Laz Alonso, Home Depot present check to Alabama State University

Laz Alonso, Home Depot present check to Alabama State University
The Home Depot’s Tiffany Mitsui and Laz Alonso present the 2022 Retool Your School Campaign of the Year award to Alabama State University. The award recognizes their innovative approach to promoting their school’s campaign. Alabama State University received $45,000 in addition to their $50,000 campus improvement grant for a total of $95,000. (Photo courtesy of Rae-vaughn Lucas)

Laz Alonso presented a $45,000 check to Alabama State University for winning Home Depot‘s 2022 Retool Your School campaign. ASU also received a $50,000 campus improvement grant to give the school a total of $95,000. Before the presentation, Alonso sat with rolling out to discuss the importance of giving back to HBCUs.

Why are you here today supporting Home Depot Retool Your School?


This is my, I think either 10th year or maybe more, I can’t keep up anymore, man. But I’ve been supporting Retool Your School for quite some time now. Since the old days when we had to tally every vote with a pencil and a piece of paper and count by hand. For me, it’s just an awesome event. Every year it grows in magnitude, in reach, and in the amount of money they give back.

Home Depot has been tremendously committed every year to showing HBCU students and alumni they are a partner. Partnership is like it’s a very overused word because [some organizations] just donate money. I don’t really see that as partnership. A lot of companies, sometimes out of guilt, just give money. Home Depot actually gives money and resources, time, people and supplies.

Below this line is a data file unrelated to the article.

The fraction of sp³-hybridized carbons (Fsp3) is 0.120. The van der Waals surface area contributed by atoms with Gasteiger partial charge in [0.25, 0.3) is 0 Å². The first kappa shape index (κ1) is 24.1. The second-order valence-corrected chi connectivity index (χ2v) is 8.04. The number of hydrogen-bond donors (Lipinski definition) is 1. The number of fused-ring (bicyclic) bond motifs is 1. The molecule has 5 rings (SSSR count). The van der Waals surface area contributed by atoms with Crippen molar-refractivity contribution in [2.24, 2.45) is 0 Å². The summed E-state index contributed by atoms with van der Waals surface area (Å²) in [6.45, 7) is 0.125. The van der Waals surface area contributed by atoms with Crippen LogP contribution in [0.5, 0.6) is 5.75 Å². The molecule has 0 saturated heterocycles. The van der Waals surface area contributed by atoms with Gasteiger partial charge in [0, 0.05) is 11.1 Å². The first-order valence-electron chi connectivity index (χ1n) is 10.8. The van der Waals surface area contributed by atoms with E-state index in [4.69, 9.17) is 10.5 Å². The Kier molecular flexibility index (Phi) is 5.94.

What would you tell an 18-year-old student who is deciding between attending an HBCU, but may be leaning towards a PWI because there will be more resources there for them?

I would tell that student for the next four years of your life, you will not be judged negatively based on the fact that you are Black. … Your race will never be used against you. If anything, it will be something that you will empower yourself with by your peers. You will learn more about it, and you will learn what it means to be Black in America, constructively.

You will learn how to contribute, not just to your community, but to your culture and to your race as a whole. You will feel proud of what that means when you graduate and the responsibility that comes with it. Not just for you to do well, but to ensure those that come after you to do well, too. I’ll say yeah when I went to Howard, we did not have as many resources as some of the other schools in the same city, but guess what? People that I graduated with, ended up at the same Wall Street firms that those other schools graduates did. I worked on Wall Street when I first got out. They got the same marketing jobs, the same engineering jobs, the same everything.

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